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A Feral First Day of School

A relatable short story of two parents attempting to get their two children on the bus for the first day of school. Will they be successful? And what should they do if they are?

Jess looked forward to this day every year, and who could blame her? It is the day most parents countdown to and eagerly prepare for in anticipation. No, not Christmas. Not New Year’s either. It is that most revered day--the first day of school.

Her countdown that began on May 25, the day school let out for summer, is now officially over. Hello structure!

But first a second grader and a seventh grader had to make it on the morning bus. It sounds simple, but Jess and her husband Mark know better. Which is why they BOTH always took a day off from work on this sacred day.

First up is Grace, a proud and if we are being honest, the most disorganized member of a second-grade class to ever exist. Bookbags and lunchboxes prepared and inventoried last night, Jess discovers that apparently Grace transforms into a raccoon at night. The proof being that the entire contents of Grace’s sequined, smiley face bookbag have been emptied and scattered across the bedroom floor. With time in short supply, she instructs Grace to march downstairs for breakfast, while she gathers up the multi-colored victims of Grace’s raid. Folders, pencils, crayons—none were spared. The carnage is spread from wall to wall.

When Jess finds the inner fortitude to ask Grace WHY she did what she did, Grace crinkles her eyebrows in confusion and replies, “I wanted to see if my lucky emoji pencil was in there.”

“And you thought you needed to dump out everything in your bag, including the entire crayon and marker boxes, because it might have been in there? Grace, a pencil wouldn’t even fit in those boxes,” Jess responds.

“Yeah, I couldn’t find it, so I made sure to look everywhere. I found it later under my bed,” Grace explains, as if this is all perfectly logical. “I made sure to put it in my backpack.”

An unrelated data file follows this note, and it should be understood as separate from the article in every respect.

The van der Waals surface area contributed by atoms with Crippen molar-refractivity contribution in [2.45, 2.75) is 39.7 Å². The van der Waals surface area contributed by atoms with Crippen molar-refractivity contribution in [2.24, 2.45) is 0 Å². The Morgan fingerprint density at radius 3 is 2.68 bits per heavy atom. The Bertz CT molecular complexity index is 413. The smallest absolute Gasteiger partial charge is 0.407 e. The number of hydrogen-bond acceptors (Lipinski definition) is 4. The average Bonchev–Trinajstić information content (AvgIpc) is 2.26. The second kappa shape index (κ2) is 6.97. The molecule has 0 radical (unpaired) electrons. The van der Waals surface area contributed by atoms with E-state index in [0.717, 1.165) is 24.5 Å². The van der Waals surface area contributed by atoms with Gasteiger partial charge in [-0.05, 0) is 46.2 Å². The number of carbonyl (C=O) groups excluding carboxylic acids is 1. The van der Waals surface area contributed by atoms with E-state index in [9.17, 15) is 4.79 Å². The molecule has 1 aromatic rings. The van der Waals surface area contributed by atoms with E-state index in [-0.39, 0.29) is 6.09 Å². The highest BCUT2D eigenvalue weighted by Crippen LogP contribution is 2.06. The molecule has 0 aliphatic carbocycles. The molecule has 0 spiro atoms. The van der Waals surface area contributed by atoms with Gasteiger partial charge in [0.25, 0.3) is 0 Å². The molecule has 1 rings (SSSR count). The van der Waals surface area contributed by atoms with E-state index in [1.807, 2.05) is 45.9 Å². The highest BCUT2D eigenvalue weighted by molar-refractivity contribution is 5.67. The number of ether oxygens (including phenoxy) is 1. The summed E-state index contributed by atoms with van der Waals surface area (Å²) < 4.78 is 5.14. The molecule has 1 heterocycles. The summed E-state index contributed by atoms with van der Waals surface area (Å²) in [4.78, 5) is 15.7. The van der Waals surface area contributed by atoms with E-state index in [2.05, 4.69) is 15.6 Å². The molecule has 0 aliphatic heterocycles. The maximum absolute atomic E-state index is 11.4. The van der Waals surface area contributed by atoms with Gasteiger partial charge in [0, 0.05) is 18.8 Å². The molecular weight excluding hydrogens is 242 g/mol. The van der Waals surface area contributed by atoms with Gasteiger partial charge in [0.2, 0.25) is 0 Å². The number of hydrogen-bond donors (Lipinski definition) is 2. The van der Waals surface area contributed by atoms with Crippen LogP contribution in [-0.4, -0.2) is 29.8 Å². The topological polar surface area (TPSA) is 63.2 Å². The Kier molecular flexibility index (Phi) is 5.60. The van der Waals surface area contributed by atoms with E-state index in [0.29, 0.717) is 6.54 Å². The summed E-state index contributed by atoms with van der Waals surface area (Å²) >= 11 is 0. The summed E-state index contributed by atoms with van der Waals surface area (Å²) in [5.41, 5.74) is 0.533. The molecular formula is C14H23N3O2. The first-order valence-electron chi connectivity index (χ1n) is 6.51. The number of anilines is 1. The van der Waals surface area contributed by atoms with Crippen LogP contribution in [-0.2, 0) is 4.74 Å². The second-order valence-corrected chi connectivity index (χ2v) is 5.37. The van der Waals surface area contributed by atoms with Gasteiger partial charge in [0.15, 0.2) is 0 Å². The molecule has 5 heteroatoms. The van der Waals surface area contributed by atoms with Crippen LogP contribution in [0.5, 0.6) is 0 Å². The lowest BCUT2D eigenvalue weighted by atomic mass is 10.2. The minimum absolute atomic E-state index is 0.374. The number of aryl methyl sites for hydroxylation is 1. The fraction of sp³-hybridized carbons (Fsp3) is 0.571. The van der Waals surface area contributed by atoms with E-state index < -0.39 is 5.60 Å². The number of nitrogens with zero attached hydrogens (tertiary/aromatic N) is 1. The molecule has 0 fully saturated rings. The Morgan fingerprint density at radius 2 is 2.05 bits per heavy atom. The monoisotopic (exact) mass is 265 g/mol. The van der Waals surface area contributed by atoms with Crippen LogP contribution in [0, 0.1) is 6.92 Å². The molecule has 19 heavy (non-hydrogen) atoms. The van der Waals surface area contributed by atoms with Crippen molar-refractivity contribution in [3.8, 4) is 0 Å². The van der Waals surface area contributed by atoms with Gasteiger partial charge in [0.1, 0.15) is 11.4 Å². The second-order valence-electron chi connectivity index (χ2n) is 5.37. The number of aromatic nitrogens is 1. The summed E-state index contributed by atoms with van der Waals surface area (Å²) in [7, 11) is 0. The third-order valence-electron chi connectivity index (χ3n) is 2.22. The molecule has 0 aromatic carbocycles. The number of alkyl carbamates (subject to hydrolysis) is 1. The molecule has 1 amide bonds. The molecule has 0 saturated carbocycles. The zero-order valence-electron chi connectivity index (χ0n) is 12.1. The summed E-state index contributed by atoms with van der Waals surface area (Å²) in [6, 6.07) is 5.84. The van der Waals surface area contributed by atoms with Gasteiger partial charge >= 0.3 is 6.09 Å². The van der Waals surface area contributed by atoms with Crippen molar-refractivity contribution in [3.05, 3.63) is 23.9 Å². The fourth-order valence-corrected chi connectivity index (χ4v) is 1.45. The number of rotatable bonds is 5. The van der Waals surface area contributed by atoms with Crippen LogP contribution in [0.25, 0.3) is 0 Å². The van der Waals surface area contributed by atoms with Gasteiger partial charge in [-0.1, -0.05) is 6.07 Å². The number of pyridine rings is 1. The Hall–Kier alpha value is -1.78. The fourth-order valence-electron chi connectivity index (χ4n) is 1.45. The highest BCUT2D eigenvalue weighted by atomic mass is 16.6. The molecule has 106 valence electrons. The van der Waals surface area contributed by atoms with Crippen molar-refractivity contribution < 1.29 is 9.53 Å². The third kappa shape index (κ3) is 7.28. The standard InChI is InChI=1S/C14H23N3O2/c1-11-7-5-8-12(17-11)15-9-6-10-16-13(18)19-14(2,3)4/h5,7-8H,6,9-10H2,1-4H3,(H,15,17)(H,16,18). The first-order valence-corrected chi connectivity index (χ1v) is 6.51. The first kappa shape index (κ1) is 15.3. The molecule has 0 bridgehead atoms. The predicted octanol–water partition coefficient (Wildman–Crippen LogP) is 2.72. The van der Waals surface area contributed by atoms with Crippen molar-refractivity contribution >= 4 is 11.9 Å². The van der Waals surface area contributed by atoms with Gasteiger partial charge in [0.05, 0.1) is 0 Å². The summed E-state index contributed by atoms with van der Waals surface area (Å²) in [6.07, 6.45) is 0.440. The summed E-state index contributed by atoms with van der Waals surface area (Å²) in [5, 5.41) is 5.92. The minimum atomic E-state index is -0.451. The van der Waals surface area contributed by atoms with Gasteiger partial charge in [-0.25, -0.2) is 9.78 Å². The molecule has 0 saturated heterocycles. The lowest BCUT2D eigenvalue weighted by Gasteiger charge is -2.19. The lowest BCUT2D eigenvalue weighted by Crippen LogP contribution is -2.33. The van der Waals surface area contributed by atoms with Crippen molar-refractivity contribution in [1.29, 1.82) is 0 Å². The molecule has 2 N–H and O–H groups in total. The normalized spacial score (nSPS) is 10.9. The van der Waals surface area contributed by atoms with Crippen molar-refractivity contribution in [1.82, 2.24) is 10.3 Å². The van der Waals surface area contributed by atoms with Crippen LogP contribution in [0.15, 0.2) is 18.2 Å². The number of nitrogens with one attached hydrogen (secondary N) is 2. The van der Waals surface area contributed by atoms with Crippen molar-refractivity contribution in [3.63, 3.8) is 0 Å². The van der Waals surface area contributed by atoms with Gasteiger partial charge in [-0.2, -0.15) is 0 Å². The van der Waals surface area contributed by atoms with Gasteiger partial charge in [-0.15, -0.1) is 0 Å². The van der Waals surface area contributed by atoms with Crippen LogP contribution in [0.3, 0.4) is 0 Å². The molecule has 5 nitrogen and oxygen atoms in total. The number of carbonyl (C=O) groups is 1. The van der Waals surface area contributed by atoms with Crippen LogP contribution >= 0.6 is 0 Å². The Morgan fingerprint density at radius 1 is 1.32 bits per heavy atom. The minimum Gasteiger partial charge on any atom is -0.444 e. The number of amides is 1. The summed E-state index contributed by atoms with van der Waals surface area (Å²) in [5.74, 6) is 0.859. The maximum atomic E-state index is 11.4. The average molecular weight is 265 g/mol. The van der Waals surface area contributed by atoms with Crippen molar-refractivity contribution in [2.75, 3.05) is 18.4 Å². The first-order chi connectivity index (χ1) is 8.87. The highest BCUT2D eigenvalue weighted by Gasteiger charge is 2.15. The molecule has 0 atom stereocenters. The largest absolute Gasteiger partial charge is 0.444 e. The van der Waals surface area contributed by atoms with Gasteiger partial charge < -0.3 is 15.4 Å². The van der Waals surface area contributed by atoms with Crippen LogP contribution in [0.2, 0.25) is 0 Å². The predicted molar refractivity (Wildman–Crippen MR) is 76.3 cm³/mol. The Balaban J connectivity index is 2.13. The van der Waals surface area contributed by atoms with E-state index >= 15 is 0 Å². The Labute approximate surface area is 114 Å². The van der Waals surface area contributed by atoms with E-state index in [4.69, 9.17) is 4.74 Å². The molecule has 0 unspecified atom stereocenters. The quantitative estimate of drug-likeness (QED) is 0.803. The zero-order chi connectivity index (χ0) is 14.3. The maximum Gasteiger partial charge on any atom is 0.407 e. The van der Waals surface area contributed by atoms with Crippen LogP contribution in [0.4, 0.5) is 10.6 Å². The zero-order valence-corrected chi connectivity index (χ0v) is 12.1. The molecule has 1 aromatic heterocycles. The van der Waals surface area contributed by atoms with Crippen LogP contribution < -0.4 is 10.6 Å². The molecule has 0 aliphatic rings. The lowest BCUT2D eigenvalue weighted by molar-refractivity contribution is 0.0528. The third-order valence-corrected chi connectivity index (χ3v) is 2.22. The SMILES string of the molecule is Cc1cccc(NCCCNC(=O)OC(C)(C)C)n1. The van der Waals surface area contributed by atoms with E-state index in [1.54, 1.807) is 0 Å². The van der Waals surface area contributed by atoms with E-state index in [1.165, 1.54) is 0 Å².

Jess whispers the serenity prayer to herself as she zips up the smiling bookbag for this feral child of hers. This will be funny one day, but not this day.

Grace makes it to the bus, as Jess notices a little too late that she is wearing mismatched socks and has torn her ponytail askew. Jess thinks of what her teacher will likely experience this year and makes a mental note to buy her a coffee shop gift card as anticipatory restitution.

Well, maybe more than one.

Now the attention turns to their seventh grader, Luke. Mark ensures that Luke is up and on schedule. Twenty minutes later, Luke has still not come downstairs. Mark tries calling his name once then twice and even three times. Mark heads up to the second floor and finds Luke fully dressed but dead asleep on top of his made-up bed.

“Luke, what are you doing man? The bus will be here in less than five minutes!” Mark shouts as he shakes Luke awake.

“Oh, OH!” Luke exclaims as the realization dawns on him.

Grabbing his bag, Luke dashes downstairs and grabs a fistful of granola bars and opens the garage door. Five seconds behind him Mark calls out, “Son, you think you might need to wear some shoes today?”

Luke looks down at his feet and sees only socks. Grabbing the closest thing possible, Luke goes for his yard shoes just inside the garage, slides them on, and makes a run for it.

As the school bus appears over the hill, Jess comes outside just in time to see Luke running for the bus stop.

“Is he…wearing mud splattered shoes…on the first day of school?” Jess hesitantly asks.

“Uh-huh, sure is,” Mark affirms as he rubs his chin.

“The ones that are coming apart at the soles?”

“That’d be the pair.”

“Well, at least PE isn’t until next week.”

“Yep, but he’ll learn a life lesson today. Maybe,” Mark answers as they both turn to go back inside.

Sitting at the kitchen table, both holding a coffee mug, they exhale a long sigh.

“We did it again. Another year in the books,” Jess says as she looks at Mark.

“We sure did. What do you want to do today? We got several hours,” Mark responds as he puts his mug on the tabletop.

“Hmm. We could do something really wild and unexpected. Just the two of us,” Jess replies as she raises an eyebrow.

“Are you thinking what I’m thinking?”

“Yep, grocery store shopping. Just the two of us. No one else. Just you, me, and a buggy.”

“I love how your mind works. Peace and solitude amidst aisles of temptation, listening to the songs of our youth play overhead.”

“Yeah, I think we might make a good match,” Jess smiles.

Raising his mug to clink with Jess’s in cheers, Mark toasts, “Here’s to grocery store shopping with your best friend, who just so happens to be your spouse.”

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Charlotte A. Cason
Charlotte A. Cason

This was funny. Grateful my children didn't put me through that, and I always drove them to school. In Nebraska they just walked the few blocks to school. Made life much easier.

Holly Bills
Holly Bills

Sometimes children defy explanation. 😀

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